In 2016, Liu Ruo Wang’s iconic work Original Sin 2011 – 2013 was displayed as one of the centerpieces on the big lawn of the Carlshütte’s park.
In 2017, Ruo Wang’s ape-men were looking up into the sky at the bus stop in front of the Carlshütte’s main entrance. I wonder how they put these iron cast sculptures there – assuming that they did not walk across the street by themselves.
Since then, they are to be found in a different spot every year.

By the way, I really love to see some stuff from the previous year again along with all the new art they gather.

The Focus Artist

Besides the Country Focus, there is also a Focus Artist. And by pure incident, in 2018, it happened to be a Czech sculptor, too.

Czechs are very big at the NordArt, obviously.

Also, in 2017, the Focus Artist was Czech, namely, enfant terrible David Černý.

David Černý’s self-portrait Černý from the series FACES.
This cool series was part of the 2017’s issue of the NordArt.

Anyway, 2018’s Focus Artist is the sculptor Jan Koblasa who sadly passed away the year before.

While at the special exhibition in Jan Koblasa’s honor only his wooden work is being shown, in the garden, there is a permanent iron cast exhibit called Wailing Wall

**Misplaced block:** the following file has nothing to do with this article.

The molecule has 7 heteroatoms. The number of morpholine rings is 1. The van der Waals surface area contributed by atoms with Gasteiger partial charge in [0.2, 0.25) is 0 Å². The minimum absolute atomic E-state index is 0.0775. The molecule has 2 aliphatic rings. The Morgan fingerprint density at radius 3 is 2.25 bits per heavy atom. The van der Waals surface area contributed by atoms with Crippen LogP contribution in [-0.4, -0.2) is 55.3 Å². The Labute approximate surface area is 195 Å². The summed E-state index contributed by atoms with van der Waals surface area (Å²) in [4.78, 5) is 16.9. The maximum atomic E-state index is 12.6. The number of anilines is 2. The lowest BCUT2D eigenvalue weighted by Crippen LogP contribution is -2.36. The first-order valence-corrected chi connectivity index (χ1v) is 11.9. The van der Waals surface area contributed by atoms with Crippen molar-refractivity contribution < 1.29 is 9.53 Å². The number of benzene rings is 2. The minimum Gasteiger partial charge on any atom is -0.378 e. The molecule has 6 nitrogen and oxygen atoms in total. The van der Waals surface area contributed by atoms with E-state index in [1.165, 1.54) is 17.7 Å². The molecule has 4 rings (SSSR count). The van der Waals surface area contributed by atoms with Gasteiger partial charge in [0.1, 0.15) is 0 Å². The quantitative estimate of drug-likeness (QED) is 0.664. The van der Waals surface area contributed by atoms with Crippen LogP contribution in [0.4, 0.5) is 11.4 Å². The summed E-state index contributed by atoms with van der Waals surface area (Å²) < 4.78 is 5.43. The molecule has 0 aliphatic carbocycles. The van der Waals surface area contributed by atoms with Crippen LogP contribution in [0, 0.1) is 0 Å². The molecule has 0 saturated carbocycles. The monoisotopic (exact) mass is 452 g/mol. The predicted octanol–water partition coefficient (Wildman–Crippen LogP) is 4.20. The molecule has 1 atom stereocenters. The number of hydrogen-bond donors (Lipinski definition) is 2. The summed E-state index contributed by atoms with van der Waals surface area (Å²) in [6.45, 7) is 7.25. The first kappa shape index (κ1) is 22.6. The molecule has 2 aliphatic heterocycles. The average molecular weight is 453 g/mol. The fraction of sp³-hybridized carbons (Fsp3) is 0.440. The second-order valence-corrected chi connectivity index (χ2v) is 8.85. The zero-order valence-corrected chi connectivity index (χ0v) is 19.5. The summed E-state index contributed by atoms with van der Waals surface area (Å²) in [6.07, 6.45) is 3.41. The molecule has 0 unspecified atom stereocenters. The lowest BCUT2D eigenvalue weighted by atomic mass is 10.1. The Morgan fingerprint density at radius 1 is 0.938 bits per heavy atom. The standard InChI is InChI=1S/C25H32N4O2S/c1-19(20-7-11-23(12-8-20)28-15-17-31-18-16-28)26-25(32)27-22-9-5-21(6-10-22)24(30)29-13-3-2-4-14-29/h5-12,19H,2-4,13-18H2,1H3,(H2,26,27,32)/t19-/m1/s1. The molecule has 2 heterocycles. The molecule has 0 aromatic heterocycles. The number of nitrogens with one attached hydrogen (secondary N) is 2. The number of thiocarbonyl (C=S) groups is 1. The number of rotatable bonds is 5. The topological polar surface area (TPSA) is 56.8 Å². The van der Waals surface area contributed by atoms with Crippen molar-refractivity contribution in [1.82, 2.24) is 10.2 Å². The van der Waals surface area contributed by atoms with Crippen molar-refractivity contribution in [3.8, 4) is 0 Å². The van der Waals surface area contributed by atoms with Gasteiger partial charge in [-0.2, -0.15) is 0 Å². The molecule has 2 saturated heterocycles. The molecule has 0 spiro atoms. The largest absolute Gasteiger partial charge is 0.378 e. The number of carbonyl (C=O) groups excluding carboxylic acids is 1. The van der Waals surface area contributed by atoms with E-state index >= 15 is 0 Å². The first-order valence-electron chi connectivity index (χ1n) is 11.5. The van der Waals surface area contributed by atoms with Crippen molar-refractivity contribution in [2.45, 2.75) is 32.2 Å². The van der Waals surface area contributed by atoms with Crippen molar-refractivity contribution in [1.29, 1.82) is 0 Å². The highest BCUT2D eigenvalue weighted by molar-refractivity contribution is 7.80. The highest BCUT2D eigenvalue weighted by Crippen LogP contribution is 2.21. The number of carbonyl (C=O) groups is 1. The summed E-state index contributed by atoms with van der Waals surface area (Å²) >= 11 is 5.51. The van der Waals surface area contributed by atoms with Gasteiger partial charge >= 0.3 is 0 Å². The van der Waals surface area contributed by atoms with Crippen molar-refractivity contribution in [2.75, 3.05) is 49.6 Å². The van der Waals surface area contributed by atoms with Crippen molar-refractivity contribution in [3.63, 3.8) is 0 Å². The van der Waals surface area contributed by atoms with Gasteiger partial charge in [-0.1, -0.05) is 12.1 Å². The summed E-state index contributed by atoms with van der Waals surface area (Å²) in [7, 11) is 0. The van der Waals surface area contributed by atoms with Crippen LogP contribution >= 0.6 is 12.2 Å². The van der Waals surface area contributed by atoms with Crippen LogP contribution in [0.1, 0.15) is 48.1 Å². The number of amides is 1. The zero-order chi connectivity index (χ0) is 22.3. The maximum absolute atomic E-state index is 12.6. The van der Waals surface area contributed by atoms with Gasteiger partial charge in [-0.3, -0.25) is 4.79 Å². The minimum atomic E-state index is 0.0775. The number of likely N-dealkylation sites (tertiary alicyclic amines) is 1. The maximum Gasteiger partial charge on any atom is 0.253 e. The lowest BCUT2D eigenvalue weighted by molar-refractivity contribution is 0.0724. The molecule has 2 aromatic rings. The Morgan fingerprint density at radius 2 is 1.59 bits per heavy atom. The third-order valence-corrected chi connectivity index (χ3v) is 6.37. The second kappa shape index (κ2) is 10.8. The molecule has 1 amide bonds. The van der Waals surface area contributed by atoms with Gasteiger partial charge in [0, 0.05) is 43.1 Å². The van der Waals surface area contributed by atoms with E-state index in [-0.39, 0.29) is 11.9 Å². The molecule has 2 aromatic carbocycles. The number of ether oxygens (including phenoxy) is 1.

The Kunstwerk Carlshütte honors this artist who was highly involved in the NordArt’s conceptualization, organization, and activities.

Lying in state: Lenin, Mao, Hitler, Stalin.
Jan Koblasa: The Demons of the 20th Century
Lying in state: Lenin, Mao, Hitler, Stalin.
Jan Koblasa: The Demons of the 20th Century

Jan Koblasa and his unique form of sculpture – raw and at the same time very tender – will be dearly missed.

In the front La Traviata II, in the back Adam and Eve with the Snake
In the front La Traviata II, in the back Adam and Eve with the Snake

The Chinese Connection

Another recurring segment is the presentation of Chinese artists. For years, it has been organized for years in cooperation with the Chinese embassy and some Chinese cultural institutions.

This year, however, the Chinese participants are presenting rather…quirky to creepy artwork – especially XIANG Jing’s sculptures are pretty disturbing.